The Court of Appeals appears to have forgotten its past analysis of Zippro in Kerr-Mcgee, wherein it made the clear opposite finding to support coverage for exposure to titanium tetrachloride fumes in an enclosed space, noting:


American States Ins. Co. v. Zippro Constr. Co., involved asbestos fibers, which contaminated the house and environment from old construction material when removed and the insured under the policy was the person causing the contamination of the environment, which also was a clear release and escape into the environment outside the house by removal. [41]

Apparently picking up on this conflict, Judge Andrews went further and held Kerr-McGhee is not binding authority because it was “one judge’s opinion where two judges joined.”  The Court otherwise suggested Zippro is the decisive opinion on point and is controlling.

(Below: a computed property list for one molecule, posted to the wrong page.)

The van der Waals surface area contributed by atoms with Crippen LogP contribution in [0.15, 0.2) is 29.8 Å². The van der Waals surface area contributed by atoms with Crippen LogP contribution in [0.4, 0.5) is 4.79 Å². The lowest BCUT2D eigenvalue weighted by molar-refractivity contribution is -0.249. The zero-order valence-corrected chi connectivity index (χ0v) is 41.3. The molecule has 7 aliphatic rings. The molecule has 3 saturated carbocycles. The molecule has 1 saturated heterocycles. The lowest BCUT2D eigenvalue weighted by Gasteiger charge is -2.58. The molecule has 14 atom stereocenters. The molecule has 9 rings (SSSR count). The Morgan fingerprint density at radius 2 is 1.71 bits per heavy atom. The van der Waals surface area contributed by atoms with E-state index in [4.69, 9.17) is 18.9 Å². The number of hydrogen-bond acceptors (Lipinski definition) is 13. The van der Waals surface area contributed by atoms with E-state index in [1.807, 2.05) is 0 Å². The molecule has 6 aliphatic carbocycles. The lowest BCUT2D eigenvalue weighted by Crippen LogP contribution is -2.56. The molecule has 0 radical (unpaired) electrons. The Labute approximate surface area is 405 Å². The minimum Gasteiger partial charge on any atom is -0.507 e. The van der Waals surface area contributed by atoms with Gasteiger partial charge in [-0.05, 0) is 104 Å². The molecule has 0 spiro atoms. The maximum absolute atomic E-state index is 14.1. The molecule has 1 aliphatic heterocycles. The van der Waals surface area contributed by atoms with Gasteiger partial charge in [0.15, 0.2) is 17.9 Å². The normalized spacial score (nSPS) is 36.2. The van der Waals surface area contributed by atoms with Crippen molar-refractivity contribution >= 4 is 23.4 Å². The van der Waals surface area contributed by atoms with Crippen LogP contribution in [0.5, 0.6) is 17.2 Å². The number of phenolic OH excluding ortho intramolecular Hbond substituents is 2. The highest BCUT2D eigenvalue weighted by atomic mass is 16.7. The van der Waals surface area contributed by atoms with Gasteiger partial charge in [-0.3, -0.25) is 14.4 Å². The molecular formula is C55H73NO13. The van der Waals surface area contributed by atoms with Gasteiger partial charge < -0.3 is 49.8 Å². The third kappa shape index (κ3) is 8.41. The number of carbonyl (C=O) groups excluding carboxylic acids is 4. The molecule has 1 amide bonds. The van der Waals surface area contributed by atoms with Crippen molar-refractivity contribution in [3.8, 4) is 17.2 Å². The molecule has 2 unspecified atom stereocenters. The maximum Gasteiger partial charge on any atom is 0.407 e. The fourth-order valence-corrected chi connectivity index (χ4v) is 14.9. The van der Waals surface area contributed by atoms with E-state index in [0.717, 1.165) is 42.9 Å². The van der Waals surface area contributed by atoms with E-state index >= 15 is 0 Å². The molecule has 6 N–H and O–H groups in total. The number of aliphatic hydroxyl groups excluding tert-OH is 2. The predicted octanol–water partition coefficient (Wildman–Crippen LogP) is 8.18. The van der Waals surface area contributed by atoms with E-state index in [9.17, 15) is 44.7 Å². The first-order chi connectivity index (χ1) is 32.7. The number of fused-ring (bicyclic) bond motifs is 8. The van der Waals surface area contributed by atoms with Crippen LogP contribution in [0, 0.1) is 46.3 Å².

That one judge just happened to be Judge Ellington who was also on the panel and challenged the Majority’s two-page holding with a six-page dissent arguing this was an issue of first impression.  The dissent would have held the exclusion ambiguous and thus, the existence of coverage for carbon monoxide where, as presented here, “an accidental carbon monoxide leak…originates and remains confined within the insured property.”  To support this holding, the dissent points to seven jurisdictions where a release inside an enclosed space, without release into the environment, is not excluded under an absolute exclusion.  (CO, DC, Ill, KY, MA, NY, OH).


Ultimately, the dissent would have limited the exclusion to “environmental pollutants,” i.e. spills, CERCLA, and other more traditional notions of pollution, where, “an irritant or contaminant that is harmful or toxic to persons or the environment generally has moved into the surrounding environment.”  In support of this position, the dissent focused on the historical background of the absolute exclusion and its intent to protect against environmental statutes.